As of yesterday there were 850 active cases in the Bailiwick and added concerns of the new Omicron variant has led care staff to make the changes.
From last week, La Grande Lande Residential Home in St Saviour’s said it had limited visits only to next-of-kin, but there was no specific cap on visitors allowed to those who have several close relatives.
Visitors to the home are required to present a negative lateral flow test when they arrive and are also required to undergo a temperature check upon arrival and wear a face covering for the duration of their visit.
Senior carer Sharon Patterson said: ‘The new variant is a big concern, we do not want it in the island. At the moment they’re having visitors and they’re happy.’
While no cases were identified in the home during the first lockdown, positive cases found in the home during the second lockdown among staff and residents meant that all residents had to relocate to the hospital for two weeks because there were no staff available to care for them in the home.
‘It was an awful experience and you’re wary once you’ve been hit once. We don’t want to go back to that, it was an awful time,’ said Mrs Patterson.
There are currently no restrictions on residents leaving the home, but residents are required to undergo the same testing measures as visitors when they arrive back after leaving.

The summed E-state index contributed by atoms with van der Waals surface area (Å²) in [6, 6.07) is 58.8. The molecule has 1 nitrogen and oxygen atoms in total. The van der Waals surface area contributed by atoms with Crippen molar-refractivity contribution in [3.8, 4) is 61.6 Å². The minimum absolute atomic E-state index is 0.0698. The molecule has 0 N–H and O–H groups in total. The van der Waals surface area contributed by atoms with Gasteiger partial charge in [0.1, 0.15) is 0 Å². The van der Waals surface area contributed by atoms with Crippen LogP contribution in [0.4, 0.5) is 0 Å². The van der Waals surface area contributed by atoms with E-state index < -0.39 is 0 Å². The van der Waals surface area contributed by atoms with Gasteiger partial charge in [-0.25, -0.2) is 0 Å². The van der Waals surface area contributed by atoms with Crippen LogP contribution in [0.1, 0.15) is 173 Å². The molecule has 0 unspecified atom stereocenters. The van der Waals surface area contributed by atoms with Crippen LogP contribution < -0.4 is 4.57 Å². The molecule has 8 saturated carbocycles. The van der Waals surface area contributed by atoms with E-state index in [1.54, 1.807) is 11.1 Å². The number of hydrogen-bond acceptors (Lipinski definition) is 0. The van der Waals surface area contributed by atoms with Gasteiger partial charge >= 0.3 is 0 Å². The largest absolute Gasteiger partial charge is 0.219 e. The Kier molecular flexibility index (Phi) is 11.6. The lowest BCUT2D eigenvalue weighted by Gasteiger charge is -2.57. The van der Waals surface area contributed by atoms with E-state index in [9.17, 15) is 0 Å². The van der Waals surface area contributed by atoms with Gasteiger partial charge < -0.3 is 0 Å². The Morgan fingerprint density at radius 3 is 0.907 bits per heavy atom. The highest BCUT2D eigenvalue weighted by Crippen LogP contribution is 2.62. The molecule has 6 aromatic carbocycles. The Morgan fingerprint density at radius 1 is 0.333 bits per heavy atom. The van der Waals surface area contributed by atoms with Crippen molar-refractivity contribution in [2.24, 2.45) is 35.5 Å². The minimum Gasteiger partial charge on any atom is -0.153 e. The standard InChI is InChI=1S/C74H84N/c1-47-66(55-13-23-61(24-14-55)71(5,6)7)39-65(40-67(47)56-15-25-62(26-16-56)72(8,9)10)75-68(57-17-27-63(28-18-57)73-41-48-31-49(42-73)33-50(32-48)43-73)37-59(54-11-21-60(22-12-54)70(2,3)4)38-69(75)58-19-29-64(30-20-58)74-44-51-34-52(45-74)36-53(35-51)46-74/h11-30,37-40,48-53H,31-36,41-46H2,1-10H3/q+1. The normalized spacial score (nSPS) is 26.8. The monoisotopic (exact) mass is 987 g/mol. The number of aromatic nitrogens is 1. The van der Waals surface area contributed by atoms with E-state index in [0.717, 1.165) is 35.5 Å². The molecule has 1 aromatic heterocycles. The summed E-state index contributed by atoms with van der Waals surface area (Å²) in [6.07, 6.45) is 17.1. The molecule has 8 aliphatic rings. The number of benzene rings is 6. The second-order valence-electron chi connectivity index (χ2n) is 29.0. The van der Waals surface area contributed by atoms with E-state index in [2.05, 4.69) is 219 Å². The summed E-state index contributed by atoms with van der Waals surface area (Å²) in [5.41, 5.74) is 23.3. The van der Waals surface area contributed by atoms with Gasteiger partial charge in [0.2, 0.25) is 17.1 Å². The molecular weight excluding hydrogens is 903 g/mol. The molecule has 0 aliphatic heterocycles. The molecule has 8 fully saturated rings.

Mrs Patterson said that there are no plans for this to change before Christmas Day.
‘They’ve got to have some life,’ she said.
Other care homes have implemented similar measures including Maison L’Aumone and Maison de Quetteville, which has introduced similar testing and temperature check measures and are not allowing visitors in who have travelled outside of the CTA in the last seven days.
During earlier waves, care homes have closed themselves off from visitors to protect their residents.
Age Concern, a charity which supports social events for older people, is due to hold a Christmas lunch for 195 of its members next week. The charity’s chairman David Inglis said it was monitoring the situation and warning members what could change within the coming days.
‘We haven’t made any major changes – it’s situation normal so far. Our members are very conscious of the situation and know not to come if they’re unwell.’
He added that although it was not mandatory, many members were doing lateral flow tests before attending group meet-ups.
The States advises that anyone feeling unwell should not visit any care facilities.
It is also advised that individual care and residential homes are operating varying safety measures at their own discretion and so anyone looking to visit relatives should check what measures are in place before doing so.
Guernsey has a high rate of vaccination, particularly among older islanders. Overall, 93% of all adults have had two jabs, with about half of over-50s having received a booster.
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